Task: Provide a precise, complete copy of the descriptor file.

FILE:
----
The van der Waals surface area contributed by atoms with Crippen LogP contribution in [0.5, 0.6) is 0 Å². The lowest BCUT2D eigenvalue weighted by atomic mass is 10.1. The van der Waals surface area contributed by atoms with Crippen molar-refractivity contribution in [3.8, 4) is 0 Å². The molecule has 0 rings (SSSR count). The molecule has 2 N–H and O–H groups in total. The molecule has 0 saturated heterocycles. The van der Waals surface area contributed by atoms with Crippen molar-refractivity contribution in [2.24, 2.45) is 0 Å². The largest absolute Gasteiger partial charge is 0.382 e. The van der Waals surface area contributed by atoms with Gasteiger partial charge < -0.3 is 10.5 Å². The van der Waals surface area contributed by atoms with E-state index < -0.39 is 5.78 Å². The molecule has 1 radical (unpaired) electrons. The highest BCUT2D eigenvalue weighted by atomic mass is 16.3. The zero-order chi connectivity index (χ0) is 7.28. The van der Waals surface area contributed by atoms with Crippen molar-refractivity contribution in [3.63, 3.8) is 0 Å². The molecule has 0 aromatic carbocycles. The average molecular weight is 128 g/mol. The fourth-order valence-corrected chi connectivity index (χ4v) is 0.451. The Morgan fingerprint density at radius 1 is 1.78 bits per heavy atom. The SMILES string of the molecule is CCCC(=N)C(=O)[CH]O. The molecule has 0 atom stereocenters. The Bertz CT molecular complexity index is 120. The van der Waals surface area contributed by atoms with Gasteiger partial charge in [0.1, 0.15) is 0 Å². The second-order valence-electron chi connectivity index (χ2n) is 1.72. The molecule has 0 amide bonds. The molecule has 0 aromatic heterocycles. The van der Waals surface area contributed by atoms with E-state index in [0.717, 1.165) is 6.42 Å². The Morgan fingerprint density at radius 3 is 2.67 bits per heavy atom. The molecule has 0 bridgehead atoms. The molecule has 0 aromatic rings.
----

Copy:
The van der Waals surface area contributed by atoms with Crippen LogP contribution in [0.5, 0.6) is 0 Å². The lowest BCUT2D eigenvalue weighted by atomic mass is 10.1. The van der Waals surface area contributed by atoms with Crippen molar-refractivity contribution in [3.8, 4) is 0 Å². The molecule has 0 rings (SSSR count). The molecule has 2 N–H and O–H groups in total. The molecule has 0 saturated heterocycles. The van der Waals surface area contributed by atoms with Crippen molar-refractivity contribution in [2.24, 2.45) is 0 Å². The largest absolute Gasteiger partial charge is 0.382 e. The van der Waals surface area contributed by atoms with Gasteiger partial charge < -0.3 is 10.5 Å². The van der Waals surface area contributed by atoms with E-state index < -0.39 is 5.78 Å². The molecule has 1 radical (unpaired) electrons. The highest BCUT2D eigenvalue weighted by atomic mass is 16.3. The zero-order chi connectivity index (χ0) is 7.28. The van der Waals surface area contributed by atoms with Crippen molar-refractivity contribution in [3.63, 3.8) is 0 Å². The molecule has 0 aromatic carbocycles. The average molecular weight is 128 g/mol. The fourth-order valence-corrected chi connectivity index (χ4v) is 0.451. The Morgan fingerprint density at radius 1 is 1.78 bits per heavy atom. The SMILES string of the molecule is CCCC(=N)C(=O)[CH]O. The molecule has 0 atom stereocenters. The Bertz CT molecular complexity index is 120. The van der Waals surface area contributed by atoms with Gasteiger partial charge in [0.1, 0.15) is 0 Å². The second-order valence-electron chi connectivity index (χ2n) is 1.72. The molecule has 0 amide bonds. The molecule has 0 aromatic heterocycles. The van der Waals surface area contributed by atoms with E-state index in [0.717, 1.165) is 6.42 Å². The Morgan fingerprint density at radius 3 is 2.67 bits per heavy atom. The molecule has 0 bridgehead atoms. The molecule has 0 aromatic rings.